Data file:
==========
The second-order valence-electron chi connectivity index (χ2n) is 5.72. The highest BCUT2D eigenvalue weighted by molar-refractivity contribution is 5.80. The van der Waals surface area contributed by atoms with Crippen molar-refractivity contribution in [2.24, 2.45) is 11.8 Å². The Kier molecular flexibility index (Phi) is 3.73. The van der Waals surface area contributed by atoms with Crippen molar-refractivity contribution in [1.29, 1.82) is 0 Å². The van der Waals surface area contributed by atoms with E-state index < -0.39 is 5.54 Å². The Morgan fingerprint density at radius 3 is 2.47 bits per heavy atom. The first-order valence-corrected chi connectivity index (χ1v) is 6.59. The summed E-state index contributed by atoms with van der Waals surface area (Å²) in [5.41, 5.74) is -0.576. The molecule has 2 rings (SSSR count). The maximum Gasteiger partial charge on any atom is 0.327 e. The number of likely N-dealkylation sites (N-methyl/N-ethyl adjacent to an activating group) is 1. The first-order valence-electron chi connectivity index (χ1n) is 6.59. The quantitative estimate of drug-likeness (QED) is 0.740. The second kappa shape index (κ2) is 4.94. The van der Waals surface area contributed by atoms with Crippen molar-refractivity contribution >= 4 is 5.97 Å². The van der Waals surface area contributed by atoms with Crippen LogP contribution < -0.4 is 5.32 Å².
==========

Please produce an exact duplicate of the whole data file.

The second-order valence-electron chi connectivity index (χ2n) is 5.72. The highest BCUT2D eigenvalue weighted by molar-refractivity contribution is 5.80. The van der Waals surface area contributed by atoms with Crippen molar-refractivity contribution in [2.24, 2.45) is 11.8 Å². The Kier molecular flexibility index (Phi) is 3.73. The van der Waals surface area contributed by atoms with Crippen molar-refractivity contribution in [1.29, 1.82) is 0 Å². The van der Waals surface area contributed by atoms with E-state index < -0.39 is 5.54 Å². The Morgan fingerprint density at radius 3 is 2.47 bits per heavy atom. The first-order valence-corrected chi connectivity index (χ1v) is 6.59. The summed E-state index contributed by atoms with van der Waals surface area (Å²) in [5.41, 5.74) is -0.576. The molecule has 2 rings (SSSR count). The maximum Gasteiger partial charge on any atom is 0.327 e. The number of likely N-dealkylation sites (N-methyl/N-ethyl adjacent to an activating group) is 1. The first-order valence-electron chi connectivity index (χ1n) is 6.59. The quantitative estimate of drug-likeness (QED) is 0.740. The second kappa shape index (κ2) is 4.94. The van der Waals surface area contributed by atoms with Crippen molar-refractivity contribution >= 4 is 5.97 Å². The van der Waals surface area contributed by atoms with Crippen LogP contribution < -0.4 is 5.32 Å².